Toward reinvigorating camaraderie among haulers: Introducing road chaplain, owner-op and Overdrive Extra blogger Clifford Petersen

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I was looking for him in the wrong place when I walked into the truck lot this morning at the Lebanon, Tenn., Pilot stop on exit 283 on I-40. Turns out, as you can see below, Christenson Transportation leased dry van hauler Clifford Petersen was parked in the car lot, bobtail, given he’d dropped his trailer at Christenson’s local terminal and, as he put it, of course didn’t want to take up a spot from a combo unit in the main lot when he arrived the night prior for his break.

(The bobtail spaces at the truck stop were taken up by RVs and four-wheelers when he’d arrived, too, so here he sat.)(The bobtail spaces at the truck stop were taken up by RVs and four-wheelers when he’d arrived, too, so here he sat.)

We had coffee and talked over Petersen’s recent-years history in trucking, including his current TRAC lease entered into with Christenson with a four-year term and ending balloon of $30,000 or so for the Paccar-engine-powered 2018 KW T680 he’s in. With 30,000 lbs. in a dry box recently he hit an impressive 10-plus in the mpg department, which combined with plenty miles under his miles-pay contract with the carrier has him happy with income about a year in, despite some bad-luck hiccups he talked about in our conversation, which you can hear in this the latest edition of the Overdrive Radio podcast:

Apologies for getting a bit off the late-in-the-week schedule for the weekly podcast — last week, regular readers may have noticed, was my annual R&R with the family (hats off to highway haulers we followed back and forth through middle Tennessee, into Kentucky and Illinois and the St. Louis area in Missouri).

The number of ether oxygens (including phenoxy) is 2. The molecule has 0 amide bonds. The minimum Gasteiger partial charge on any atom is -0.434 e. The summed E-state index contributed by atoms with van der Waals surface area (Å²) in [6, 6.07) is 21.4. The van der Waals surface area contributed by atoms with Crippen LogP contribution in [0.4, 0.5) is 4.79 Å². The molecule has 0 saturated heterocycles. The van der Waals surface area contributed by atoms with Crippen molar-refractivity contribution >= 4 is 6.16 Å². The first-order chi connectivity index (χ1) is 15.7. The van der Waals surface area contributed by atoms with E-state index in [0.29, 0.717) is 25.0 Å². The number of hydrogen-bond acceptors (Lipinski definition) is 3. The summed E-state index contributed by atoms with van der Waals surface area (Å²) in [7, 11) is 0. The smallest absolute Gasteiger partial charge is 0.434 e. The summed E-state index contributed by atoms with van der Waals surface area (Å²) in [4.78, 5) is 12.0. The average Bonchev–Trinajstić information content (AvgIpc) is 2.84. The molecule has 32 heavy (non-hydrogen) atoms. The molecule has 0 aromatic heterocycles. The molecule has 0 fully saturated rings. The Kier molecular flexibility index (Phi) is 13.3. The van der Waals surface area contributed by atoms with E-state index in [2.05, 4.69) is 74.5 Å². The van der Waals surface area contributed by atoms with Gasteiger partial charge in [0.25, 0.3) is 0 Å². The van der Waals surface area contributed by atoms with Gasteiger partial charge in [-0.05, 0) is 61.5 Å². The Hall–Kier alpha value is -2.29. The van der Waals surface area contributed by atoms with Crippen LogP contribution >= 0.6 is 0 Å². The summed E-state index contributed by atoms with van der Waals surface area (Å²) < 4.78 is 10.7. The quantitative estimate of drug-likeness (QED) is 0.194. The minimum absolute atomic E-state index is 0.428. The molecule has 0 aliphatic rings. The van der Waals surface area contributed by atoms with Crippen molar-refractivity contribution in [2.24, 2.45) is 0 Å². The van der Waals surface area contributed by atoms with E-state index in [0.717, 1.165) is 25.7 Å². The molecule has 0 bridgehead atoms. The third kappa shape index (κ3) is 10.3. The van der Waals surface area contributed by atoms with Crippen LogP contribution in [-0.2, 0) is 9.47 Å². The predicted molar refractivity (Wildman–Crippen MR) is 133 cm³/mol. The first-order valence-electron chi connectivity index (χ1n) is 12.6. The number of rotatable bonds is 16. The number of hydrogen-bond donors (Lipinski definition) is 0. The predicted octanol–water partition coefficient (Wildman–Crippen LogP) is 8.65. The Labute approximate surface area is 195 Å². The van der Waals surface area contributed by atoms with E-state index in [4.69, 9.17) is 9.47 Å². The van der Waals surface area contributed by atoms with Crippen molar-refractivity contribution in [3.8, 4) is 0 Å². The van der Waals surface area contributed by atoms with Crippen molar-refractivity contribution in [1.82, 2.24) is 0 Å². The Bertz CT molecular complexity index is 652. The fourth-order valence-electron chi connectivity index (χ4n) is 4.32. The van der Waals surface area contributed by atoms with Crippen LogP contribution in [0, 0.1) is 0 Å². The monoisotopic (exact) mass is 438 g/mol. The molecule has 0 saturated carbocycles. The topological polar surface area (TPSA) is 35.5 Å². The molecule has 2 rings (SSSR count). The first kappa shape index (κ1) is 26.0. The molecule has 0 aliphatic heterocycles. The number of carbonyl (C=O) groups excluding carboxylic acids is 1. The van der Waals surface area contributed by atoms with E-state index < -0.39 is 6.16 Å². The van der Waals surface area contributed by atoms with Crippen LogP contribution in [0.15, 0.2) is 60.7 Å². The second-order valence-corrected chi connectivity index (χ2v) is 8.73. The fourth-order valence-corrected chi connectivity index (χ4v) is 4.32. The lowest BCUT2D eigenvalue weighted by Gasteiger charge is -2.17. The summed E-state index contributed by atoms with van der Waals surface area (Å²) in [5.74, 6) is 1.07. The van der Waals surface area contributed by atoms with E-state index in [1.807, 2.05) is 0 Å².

Back at it, and glad to be so, this week.

Overdrive Extra blog contributors Petersen, Paul Marhoefer and Editorial Director Max Heine well-minded the blogroll store, so to speak, here in my absence. Here’s hoping you caught their stuff in the last week, and ongoing.

As regards Petersen, particularly, expect more to come following his piece about “Chicken Little” and the driver-shortage notion last week. Among central concerns for him, as he also notes in the podcast, is in joining wholeheartedly any attempts at renewing that sense of camaraderie among the community of truckers often seen as in relatively shorter supply in today’s world. In the words of trucker Jim Bardsley, featured in a past edition of this podcast, maybe such efforts might spur trucking’s old “brotherhood virus,” so to speak, to come alive and spread.

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Petersen, who serves as a Road Chaplain with the Channel 21 Ministries organization among other things, hopes his efforts can be a part.

Find more from him among the group of contributors to the Overdrive Extra blog at this link.